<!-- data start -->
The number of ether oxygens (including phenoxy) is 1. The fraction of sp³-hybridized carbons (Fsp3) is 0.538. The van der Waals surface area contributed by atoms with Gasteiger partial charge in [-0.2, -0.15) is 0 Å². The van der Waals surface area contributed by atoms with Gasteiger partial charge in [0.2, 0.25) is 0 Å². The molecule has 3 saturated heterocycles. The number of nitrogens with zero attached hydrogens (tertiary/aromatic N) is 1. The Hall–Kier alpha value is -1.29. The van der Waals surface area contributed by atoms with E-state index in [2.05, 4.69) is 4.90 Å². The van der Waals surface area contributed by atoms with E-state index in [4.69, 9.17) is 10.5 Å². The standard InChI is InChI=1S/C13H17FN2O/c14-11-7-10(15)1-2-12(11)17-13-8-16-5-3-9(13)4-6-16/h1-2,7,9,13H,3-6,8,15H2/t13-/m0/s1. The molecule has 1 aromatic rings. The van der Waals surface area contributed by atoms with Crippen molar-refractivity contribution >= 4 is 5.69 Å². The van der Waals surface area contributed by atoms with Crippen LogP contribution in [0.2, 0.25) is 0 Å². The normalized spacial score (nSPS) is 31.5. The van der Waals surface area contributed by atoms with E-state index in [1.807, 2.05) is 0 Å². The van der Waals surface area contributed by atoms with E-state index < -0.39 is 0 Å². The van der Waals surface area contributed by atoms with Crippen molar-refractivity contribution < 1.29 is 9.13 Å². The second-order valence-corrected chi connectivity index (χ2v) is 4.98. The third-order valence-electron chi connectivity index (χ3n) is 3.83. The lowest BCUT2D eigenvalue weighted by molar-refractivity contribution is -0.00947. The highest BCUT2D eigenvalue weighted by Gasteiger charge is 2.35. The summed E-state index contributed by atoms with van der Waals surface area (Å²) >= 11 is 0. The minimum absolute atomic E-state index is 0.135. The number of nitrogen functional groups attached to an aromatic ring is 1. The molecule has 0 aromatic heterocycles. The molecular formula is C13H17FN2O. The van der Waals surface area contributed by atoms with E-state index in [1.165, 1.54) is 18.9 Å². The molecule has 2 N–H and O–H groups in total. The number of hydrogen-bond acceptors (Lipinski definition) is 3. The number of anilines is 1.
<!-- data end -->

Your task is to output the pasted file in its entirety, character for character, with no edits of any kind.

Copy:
The number of ether oxygens (including phenoxy) is 1. The fraction of sp³-hybridized carbons (Fsp3) is 0.538. The van der Waals surface area contributed by atoms with Gasteiger partial charge in [-0.2, -0.15) is 0 Å². The van der Waals surface area contributed by atoms with Gasteiger partial charge in [0.2, 0.25) is 0 Å². The molecule has 3 saturated heterocycles. The number of nitrogens with zero attached hydrogens (tertiary/aromatic N) is 1. The Hall–Kier alpha value is -1.29. The van der Waals surface area contributed by atoms with E-state index in [2.05, 4.69) is 4.90 Å². The van der Waals surface area contributed by atoms with E-state index in [4.69, 9.17) is 10.5 Å². The standard InChI is InChI=1S/C13H17FN2O/c14-11-7-10(15)1-2-12(11)17-13-8-16-5-3-9(13)4-6-16/h1-2,7,9,13H,3-6,8,15H2/t13-/m0/s1. The molecule has 1 aromatic rings. The van der Waals surface area contributed by atoms with Crippen molar-refractivity contribution >= 4 is 5.69 Å². The van der Waals surface area contributed by atoms with Crippen LogP contribution in [0.2, 0.25) is 0 Å². The normalized spacial score (nSPS) is 31.5. The van der Waals surface area contributed by atoms with E-state index in [1.807, 2.05) is 0 Å². The van der Waals surface area contributed by atoms with E-state index < -0.39 is 0 Å². The van der Waals surface area contributed by atoms with Crippen molar-refractivity contribution < 1.29 is 9.13 Å². The second-order valence-corrected chi connectivity index (χ2v) is 4.98. The third-order valence-electron chi connectivity index (χ3n) is 3.83. The lowest BCUT2D eigenvalue weighted by molar-refractivity contribution is -0.00947. The highest BCUT2D eigenvalue weighted by Gasteiger charge is 2.35. The summed E-state index contributed by atoms with van der Waals surface area (Å²) >= 11 is 0. The minimum absolute atomic E-state index is 0.135. The number of nitrogen functional groups attached to an aromatic ring is 1. The molecule has 0 aromatic heterocycles. The molecular formula is C13H17FN2O. The van der Waals surface area contributed by atoms with E-state index in [1.165, 1.54) is 18.9 Å². The molecule has 2 N–H and O–H groups in total. The number of hydrogen-bond acceptors (Lipinski definition) is 3. The number of anilines is 1.